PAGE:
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Supreme Court of Indiana.

Jeffrey PEARSON, Appellant (Defendant below), v. STATE of Indiana, Appellee (Plaintiff below).

No. 45S03-0712-CR-574.

Decided: March 27, 2008

Charles E. Stewart, Jr., Appellate Public Defender, Crown Point, IN, Attorney for Appellant. Steve Carter, Attorney General of Indiana, Ellen H. Meilaender, Deputy Attorney General, Indianapolis, IN, Attorneys for Appellee.

On Petition To Transfer from the Indiana Court of Appeals, No. 45A03-0610-CR-507.

When a trial court orders restitution either as a condition of probation or as a condition of a suspended sentence, it is required to inquire into the defendant's ability to pay.   Although the trial court did not make such an inquiry in this case, we nonetheless affirm its judgment because the defendant did not raise his inability to pay restitution as an issue on appeal.


Between January 1, 1997, and December 31, 2000, Jeffrey R. Pearson served as a police officer with the East Chicago Police Department.   He was also a member of the Fraternal Order of Police Lodge # 59 and served as its treasurer.   In the year 2000, after two widows separately complained to the Lodge president that they had not received their death benefits following their husbands' deaths, an internal investigation ensued.   Among other things the investigation revealed missing funds and unaccounted for expenditures.   Ultimately the matter was submitted to a grand jury, which returned an indictment against Pearson on November 1, 2002 charging him with theft as a Class D felony.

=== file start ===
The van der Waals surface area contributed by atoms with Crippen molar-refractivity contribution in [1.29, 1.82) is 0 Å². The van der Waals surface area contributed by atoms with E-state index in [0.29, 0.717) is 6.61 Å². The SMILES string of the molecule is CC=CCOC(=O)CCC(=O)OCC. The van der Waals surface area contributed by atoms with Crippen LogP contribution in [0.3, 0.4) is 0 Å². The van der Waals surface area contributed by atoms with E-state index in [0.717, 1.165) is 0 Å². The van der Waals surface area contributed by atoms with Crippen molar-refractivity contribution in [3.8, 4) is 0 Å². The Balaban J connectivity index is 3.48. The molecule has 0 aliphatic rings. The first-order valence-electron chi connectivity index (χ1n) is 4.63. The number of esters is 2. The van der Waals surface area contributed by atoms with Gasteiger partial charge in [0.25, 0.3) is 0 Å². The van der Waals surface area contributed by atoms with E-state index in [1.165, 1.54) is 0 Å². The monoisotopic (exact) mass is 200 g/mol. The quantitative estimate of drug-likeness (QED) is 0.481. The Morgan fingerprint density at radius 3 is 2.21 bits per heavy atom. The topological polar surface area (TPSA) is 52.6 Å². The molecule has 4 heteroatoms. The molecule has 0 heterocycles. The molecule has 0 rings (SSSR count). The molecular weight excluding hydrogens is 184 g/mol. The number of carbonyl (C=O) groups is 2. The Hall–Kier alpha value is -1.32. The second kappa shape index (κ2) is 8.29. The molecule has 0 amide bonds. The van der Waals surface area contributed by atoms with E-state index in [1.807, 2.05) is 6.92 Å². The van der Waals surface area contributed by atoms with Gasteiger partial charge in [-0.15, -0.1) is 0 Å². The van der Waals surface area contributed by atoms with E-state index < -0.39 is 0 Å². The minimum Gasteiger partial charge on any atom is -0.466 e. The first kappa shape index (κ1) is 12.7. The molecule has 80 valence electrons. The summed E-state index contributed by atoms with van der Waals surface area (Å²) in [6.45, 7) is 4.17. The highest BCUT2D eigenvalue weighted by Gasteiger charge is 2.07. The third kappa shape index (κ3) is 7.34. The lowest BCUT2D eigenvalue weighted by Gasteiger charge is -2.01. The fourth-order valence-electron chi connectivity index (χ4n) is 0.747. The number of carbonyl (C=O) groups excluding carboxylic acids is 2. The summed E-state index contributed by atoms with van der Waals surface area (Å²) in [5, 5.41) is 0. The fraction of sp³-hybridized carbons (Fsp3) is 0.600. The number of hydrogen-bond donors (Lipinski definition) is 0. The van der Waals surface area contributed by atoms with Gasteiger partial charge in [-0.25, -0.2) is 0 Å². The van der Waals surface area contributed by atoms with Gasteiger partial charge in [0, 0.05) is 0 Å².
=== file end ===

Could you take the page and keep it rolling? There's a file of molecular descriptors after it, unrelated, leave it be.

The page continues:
On October 31, 2005, the parties appeared in open court and presented a Stipulated Plea and Agreement.   The agreement provided in pertinent part that the State would amend the indictment to include a charge of conversion as a Class A misdemeanor to which Pearson would plead guilty, and in exchange the State would dismiss the felony theft charge.   The agreement also provided, “The parties agree that the defendant shall be sentenced to one (1) year in the Lake County Jail, which shall be suspended and served on probation;  [ ] The parties agree and understand that the defendant shall make restitution to the victim, Fraternal Order of Police Lodge # 59, with the amount to be determined by the Court.”   App. at 49.   After the trial court advised Pearson of the rights he would be forfeiting by his plea of guilty and satisfying itself that Pearson's agreement was entered knowingly, intelligently, and voluntarily, Pearson pleaded guilty as provided in the agreement.   As a factual basis for the plea agreement Pearson admitted among other things that he “exerted unauthorized control over money of the East Chicago Fraternal Order of Police Lodge # 59.”   Id. at 51.   The trial court took the plea under advisement and scheduled a hearing to determine the amount of restitution.

The hearing on restitution, which occurred over a three-day period, April 13, 2006, July 10, 2006, and August 4, 2006, was bitterly contested.   The State introduced evidence which it argued demonstrated that Pearson exerted unauthorized control over money of the Lodge in an amount in excess of $50,000.00.   Pearson disputed the amount.   And although he introduced no evidence on his own behalf, in a sentencing memorandum Pearson argued that he “should be made to pay restitution in the amount of $300.00.”   App. at 73.   According to Pearson this amount represented the fair-market value of a computer that he purchased with Lodge funds and converted to his own use.   Id.